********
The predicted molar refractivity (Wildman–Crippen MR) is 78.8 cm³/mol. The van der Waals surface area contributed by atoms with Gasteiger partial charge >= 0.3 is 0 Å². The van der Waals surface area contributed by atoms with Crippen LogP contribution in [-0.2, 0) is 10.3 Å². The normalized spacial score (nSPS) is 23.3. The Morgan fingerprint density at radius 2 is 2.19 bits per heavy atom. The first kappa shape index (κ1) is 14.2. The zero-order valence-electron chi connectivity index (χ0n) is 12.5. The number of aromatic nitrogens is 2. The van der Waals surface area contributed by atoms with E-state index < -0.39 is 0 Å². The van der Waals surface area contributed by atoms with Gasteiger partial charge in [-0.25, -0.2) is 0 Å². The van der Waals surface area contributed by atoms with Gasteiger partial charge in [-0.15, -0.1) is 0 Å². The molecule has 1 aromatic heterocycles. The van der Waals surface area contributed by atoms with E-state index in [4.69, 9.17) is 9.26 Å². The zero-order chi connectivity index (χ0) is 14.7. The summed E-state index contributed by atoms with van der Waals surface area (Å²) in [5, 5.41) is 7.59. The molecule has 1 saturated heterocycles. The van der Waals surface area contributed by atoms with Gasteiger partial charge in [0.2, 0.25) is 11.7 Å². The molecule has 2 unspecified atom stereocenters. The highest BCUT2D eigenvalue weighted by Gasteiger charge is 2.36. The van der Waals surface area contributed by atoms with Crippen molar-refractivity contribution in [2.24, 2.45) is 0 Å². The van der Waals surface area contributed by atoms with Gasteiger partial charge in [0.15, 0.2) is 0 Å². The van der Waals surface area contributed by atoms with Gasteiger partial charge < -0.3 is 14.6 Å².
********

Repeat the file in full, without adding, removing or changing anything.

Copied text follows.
The predicted molar refractivity (Wildman–Crippen MR) is 78.8 cm³/mol. The van der Waals surface area contributed by atoms with Gasteiger partial charge >= 0.3 is 0 Å². The van der Waals surface area contributed by atoms with Crippen LogP contribution in [-0.2, 0) is 10.3 Å². The normalized spacial score (nSPS) is 23.3. The Morgan fingerprint density at radius 2 is 2.19 bits per heavy atom. The first kappa shape index (κ1) is 14.2. The zero-order valence-electron chi connectivity index (χ0n) is 12.5. The number of aromatic nitrogens is 2. The van der Waals surface area contributed by atoms with E-state index < -0.39 is 0 Å². The van der Waals surface area contributed by atoms with Gasteiger partial charge in [-0.25, -0.2) is 0 Å². The van der Waals surface area contributed by atoms with Gasteiger partial charge in [-0.15, -0.1) is 0 Å². The molecule has 1 aromatic heterocycles. The van der Waals surface area contributed by atoms with E-state index in [4.69, 9.17) is 9.26 Å². The zero-order chi connectivity index (χ0) is 14.7. The summed E-state index contributed by atoms with van der Waals surface area (Å²) in [5, 5.41) is 7.59. The molecule has 1 saturated heterocycles. The van der Waals surface area contributed by atoms with Gasteiger partial charge in [0.2, 0.25) is 11.7 Å². The molecule has 2 unspecified atom stereocenters. The highest BCUT2D eigenvalue weighted by Gasteiger charge is 2.36. The van der Waals surface area contributed by atoms with Crippen molar-refractivity contribution in [2.24, 2.45) is 0 Å². The van der Waals surface area contributed by atoms with Gasteiger partial charge in [0.15, 0.2) is 0 Å². The van der Waals surface area contributed by atoms with Gasteiger partial charge < -0.3 is 14.6 Å².